Symbolically it links both to its sacred heart in an attempt to communicate with the divine. The main sanctuary is surrounded, as in a Christian church by an ambulatory, with four Australian flags visible on each entrance. They could be said to represent the four extremes of the cross of sacrifice; a symbol of the Christ.
Traditionally an ambulatory in European architecture, is a walkway surrounding the ‘nave’ or the large public space inside a great cathedral.
This was originally designed for monks to traverse chanting the offices of the day.
However this great walkway in Melbourne has another purpose. It contains some forty-two bronze caskets holding Books of Remembrance with the names of all the Victorians who served during WW I and are continually changed.
There are 89,100 names written in extraordinary calligraphic script.
My next journey had me feeling as if I was in Egypt. I found myself relentlessly descending the stairs as if into the centre of the great pyramid of Cheops at Giza, or going under the surviving Ziggurat built for the pharaoh, Djoser at Saqqara in Egypt.
Instead I was accessing the original crypt, which is today surrounded by an all-new Visitor’s Centre and Education Centre, which have only been completed in the last decade.
These brand new spaces are about bringing all its facilities into the 21st century. There is an auditorium, a gallery displaying some 4,000 service medals, an exhibition space, a shop and a reception area.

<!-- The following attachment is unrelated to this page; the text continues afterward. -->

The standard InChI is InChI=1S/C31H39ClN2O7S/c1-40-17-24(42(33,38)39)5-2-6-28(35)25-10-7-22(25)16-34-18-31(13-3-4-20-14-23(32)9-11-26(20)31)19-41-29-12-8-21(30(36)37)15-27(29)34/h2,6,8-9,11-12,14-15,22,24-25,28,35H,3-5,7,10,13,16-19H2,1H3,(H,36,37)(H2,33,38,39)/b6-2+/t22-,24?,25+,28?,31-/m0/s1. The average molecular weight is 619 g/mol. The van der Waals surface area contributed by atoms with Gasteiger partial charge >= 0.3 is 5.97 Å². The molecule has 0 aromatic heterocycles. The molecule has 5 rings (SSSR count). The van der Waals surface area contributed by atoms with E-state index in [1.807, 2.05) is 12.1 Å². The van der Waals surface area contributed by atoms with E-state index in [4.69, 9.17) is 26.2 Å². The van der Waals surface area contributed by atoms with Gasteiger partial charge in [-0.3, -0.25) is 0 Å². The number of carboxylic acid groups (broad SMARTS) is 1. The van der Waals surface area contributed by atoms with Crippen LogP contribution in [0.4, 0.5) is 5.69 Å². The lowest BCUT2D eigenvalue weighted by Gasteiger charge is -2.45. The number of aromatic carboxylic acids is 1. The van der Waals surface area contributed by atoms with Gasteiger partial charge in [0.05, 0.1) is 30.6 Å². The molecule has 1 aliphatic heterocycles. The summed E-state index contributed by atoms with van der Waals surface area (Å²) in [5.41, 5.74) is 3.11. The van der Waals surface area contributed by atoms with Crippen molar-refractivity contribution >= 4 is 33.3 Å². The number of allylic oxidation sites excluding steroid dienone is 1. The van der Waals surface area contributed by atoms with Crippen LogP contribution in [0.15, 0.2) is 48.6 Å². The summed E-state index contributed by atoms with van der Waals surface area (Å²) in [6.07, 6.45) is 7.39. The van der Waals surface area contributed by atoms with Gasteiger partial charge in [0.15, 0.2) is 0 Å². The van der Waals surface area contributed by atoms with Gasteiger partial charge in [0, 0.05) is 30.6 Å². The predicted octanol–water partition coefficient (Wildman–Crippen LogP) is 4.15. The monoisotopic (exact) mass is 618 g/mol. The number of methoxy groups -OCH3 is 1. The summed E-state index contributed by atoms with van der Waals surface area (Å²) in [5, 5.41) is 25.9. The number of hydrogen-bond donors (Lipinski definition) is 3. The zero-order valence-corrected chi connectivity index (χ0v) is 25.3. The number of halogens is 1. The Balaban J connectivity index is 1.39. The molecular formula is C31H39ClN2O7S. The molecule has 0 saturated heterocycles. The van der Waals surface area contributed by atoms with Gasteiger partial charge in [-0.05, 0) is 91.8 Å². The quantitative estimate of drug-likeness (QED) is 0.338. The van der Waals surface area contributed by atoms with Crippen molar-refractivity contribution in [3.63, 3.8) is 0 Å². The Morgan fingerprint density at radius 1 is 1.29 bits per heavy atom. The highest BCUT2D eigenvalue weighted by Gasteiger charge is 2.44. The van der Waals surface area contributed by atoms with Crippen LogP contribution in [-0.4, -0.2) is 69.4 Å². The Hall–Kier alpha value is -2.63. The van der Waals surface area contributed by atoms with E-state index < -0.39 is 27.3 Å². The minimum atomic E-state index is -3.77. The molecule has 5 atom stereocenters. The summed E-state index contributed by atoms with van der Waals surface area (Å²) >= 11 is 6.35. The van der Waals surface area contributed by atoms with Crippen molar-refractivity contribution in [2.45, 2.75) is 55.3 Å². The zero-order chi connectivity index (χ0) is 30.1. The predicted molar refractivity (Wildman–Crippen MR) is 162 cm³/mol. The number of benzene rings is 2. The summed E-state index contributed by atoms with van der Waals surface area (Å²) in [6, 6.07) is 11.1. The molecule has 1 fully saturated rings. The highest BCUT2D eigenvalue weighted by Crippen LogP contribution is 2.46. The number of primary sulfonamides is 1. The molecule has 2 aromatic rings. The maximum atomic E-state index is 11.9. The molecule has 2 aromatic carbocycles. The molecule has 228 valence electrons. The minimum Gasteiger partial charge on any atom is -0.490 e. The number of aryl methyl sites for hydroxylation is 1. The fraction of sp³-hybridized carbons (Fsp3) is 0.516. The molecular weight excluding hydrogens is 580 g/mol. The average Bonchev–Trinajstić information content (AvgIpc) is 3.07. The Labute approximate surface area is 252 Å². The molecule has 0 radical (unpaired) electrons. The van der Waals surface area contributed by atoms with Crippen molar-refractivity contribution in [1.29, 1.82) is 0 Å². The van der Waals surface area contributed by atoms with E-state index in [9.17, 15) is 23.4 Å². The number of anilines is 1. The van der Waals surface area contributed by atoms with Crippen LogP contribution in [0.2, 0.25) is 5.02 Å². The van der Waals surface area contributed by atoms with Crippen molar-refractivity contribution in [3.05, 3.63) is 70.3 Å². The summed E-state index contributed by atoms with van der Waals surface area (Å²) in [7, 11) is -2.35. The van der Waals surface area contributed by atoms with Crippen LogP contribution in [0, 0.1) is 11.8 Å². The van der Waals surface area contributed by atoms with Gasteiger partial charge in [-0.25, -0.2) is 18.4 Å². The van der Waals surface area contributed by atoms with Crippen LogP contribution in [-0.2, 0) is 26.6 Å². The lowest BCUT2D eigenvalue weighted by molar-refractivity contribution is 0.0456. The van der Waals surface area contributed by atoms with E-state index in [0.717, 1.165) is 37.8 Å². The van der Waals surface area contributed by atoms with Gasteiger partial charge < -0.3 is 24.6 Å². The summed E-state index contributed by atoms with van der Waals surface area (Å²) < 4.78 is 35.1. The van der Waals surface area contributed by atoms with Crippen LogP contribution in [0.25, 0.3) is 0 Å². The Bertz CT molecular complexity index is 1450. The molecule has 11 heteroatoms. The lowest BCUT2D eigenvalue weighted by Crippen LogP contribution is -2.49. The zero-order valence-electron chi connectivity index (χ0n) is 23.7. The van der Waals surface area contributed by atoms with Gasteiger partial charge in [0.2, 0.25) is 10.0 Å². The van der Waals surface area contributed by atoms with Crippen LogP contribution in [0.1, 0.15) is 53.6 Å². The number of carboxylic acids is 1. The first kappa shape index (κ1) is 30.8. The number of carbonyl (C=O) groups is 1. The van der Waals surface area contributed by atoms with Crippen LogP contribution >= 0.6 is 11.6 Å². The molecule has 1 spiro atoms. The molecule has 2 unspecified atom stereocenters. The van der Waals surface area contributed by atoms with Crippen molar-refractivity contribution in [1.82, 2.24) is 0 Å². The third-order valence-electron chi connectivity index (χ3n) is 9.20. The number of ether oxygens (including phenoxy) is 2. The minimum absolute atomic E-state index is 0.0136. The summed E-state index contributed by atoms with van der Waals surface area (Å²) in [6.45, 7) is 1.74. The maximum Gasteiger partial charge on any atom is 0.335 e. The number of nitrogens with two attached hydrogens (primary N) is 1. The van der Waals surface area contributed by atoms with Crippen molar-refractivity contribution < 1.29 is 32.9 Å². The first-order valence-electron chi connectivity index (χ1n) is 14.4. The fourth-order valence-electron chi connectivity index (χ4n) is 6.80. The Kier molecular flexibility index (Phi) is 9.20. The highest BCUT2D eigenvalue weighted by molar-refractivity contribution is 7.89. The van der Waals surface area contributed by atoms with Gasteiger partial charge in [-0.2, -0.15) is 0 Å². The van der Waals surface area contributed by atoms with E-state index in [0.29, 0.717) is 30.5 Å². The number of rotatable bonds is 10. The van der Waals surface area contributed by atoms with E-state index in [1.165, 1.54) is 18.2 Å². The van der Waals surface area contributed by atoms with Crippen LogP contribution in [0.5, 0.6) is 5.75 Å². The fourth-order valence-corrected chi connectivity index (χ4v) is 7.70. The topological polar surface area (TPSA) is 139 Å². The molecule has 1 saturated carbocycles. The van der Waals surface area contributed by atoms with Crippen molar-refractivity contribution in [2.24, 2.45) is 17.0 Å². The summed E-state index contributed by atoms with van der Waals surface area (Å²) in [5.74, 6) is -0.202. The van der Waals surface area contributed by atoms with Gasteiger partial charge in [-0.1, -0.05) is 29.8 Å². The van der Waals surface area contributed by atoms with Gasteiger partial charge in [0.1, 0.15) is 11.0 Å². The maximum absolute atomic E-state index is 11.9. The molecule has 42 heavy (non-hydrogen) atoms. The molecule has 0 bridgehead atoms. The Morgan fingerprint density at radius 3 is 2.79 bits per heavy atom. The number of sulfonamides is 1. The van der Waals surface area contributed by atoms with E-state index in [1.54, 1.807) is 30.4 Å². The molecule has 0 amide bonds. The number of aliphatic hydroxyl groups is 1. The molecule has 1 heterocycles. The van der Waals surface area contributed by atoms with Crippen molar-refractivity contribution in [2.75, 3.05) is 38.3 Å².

Saving perhaps the best for last, the design of the sanctuary accommodates a natural phenomenon that happens on the day of Remembrance each year. On the 11th day of the 11th month at the 11th hour the sun shines through the oculi or ‘eye’ sited at the top of a ziggurat styled stepped roof over the main commemoration hall. It illuminates the dedication to those who served, highlighting the word LOVE and has been designed to last five thousand years.
This mathematically designed device has an important precedent.
It was employed by ancient Egyptian builders in tombs and temples, including the great temple of Ramses II sited today high up on a cliff at Abu Simbel overlooking the banks of the Nile.
Originally the doorway was oriented so as to allow the sun into the interior of the temple so it could shine on the great Pharaoh’s face on the anniversary of his birth 22nd February and on the day he ascended the throne, 22nd October, Coronation day.
That spectacle continued for more than 3,200 years of Egyptian history but now it is one day out since the temple was lifted up in 1964 to be relocated above the threatening waters of the Aswan dam built in the valley below.
All the computers and mathematical minds in the world at the time, helping to move this cultural icon to save it for posterity, basically got it one day wrong.
However it still draws thousands of tourists to Abu Simbel to watch the ancient tribute to a pharaoh, whose name is still known up and down the Nile Valley for his military exploits and monumental building projects.
Long may the tradition continue down-under, where the Shrine of Remembrance at Melbourne is a fitting symbol for the success of our multiculturalism. It represents the nobility of all those it honours and commemorates for their service.
November 11th for World War I and June 6 for World War II are traditional days of reflection, although if we think on it, any day should do for us to remember and reflect on the ongoing fight to retain those rights and freedoms we enjoy today so valiantly defended.
It is an ongoing battle, against prejudice, injustice, infamy and repression.
Lest we forget.
Carolyn McDowall, The Culture Concept Circle, 2016